PAOC fades to black
BALTIMORE - The Program Advisory and Oversight Committee (PAOC), quietly disbanded Dec. 31, and committee members had mixed feelings about its legacy.
"I think there could have been much better opportunity between the (home medical equipment) industry and regulators on a program of this magnitude and importance," said Walt Gorski, vice president of government affairs for AAHomecare and PAOC member. "I think many PAOC members felt their hands were tied in making rational recommendations."
The 17-member PAOC, comprised of HME providers, physicians, manufacturers and consumers, originally formed under the Medicare Modernization Act to advise CMS on implementing the competitive bidding program. It was extended by two years--until Dec. 31, 2011--under the Medicare Improvements for Patients and Providers Act, which passed in July 2008.
While the original intent of the PAOC was to advise CMS, in reality, the agency didn't make it easy. The biggest sticking point: a lack of transparency, especially once Round 1 kicked off.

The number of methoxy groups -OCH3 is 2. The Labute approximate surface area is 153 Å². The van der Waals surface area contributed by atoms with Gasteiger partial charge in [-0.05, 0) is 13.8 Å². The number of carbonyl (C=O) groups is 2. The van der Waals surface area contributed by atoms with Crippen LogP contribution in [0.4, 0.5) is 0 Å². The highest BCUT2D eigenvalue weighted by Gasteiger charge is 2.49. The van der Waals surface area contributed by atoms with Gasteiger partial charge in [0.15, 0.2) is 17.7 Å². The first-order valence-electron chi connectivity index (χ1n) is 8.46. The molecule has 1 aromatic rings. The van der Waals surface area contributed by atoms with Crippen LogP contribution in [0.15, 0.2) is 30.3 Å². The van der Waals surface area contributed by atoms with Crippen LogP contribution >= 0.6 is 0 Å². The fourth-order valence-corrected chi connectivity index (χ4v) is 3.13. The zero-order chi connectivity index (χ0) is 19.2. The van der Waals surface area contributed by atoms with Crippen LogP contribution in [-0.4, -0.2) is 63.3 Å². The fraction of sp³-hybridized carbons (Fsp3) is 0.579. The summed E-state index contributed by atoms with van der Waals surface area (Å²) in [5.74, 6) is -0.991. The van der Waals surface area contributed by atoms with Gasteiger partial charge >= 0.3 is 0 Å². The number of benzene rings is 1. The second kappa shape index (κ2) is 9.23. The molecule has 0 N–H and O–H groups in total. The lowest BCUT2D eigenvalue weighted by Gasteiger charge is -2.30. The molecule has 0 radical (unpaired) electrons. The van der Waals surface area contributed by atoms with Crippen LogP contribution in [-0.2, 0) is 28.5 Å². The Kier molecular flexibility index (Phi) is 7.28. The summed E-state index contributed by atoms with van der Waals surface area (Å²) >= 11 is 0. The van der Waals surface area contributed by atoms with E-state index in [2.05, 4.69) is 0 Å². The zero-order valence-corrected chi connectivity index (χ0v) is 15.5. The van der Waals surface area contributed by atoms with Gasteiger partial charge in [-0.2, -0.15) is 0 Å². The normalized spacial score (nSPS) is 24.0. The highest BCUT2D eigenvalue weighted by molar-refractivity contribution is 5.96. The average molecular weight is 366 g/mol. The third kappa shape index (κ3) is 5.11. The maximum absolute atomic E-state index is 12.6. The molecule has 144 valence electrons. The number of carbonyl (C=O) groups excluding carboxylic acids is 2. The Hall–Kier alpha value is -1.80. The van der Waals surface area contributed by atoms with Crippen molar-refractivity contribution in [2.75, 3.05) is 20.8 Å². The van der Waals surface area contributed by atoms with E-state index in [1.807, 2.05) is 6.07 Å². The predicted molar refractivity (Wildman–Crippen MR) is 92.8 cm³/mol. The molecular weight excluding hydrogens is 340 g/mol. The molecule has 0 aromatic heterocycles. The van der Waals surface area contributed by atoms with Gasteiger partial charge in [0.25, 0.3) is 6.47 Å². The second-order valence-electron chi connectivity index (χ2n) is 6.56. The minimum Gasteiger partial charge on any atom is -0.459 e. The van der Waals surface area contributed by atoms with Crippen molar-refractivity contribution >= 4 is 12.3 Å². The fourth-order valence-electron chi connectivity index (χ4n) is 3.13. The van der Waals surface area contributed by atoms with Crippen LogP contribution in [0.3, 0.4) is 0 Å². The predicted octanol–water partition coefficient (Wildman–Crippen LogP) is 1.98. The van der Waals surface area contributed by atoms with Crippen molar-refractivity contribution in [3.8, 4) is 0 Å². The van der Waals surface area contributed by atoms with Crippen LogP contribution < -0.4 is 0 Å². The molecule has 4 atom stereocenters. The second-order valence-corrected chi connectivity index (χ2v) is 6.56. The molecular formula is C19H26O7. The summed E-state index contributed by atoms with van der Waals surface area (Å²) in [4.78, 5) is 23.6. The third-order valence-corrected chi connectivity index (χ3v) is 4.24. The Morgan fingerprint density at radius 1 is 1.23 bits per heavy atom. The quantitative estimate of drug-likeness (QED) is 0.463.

"CMS sees a lot of data that either substantiates or refutes the criticisms that were made about the program," said Gorski. "I don't understand why they are not willing to show the results of what they are seeing."
That lack of data, in turn, prevented the committee from being able to suggest changes to program so that it would have less devastating effects on providers and beneficiaries, he said.
The PAOC last met in April. Members requested to meet with CMS several times this fall, but got no response, said PAOC member Tom Milam. Still, he does feel the committee made some headway.
"I do think that behind the scenes some of our comments did move some of the rules in a better way," he said. "I think some of that will keep CMS accountable for more than just a low price. It will keep CMS accountable in the end for access and quality and service."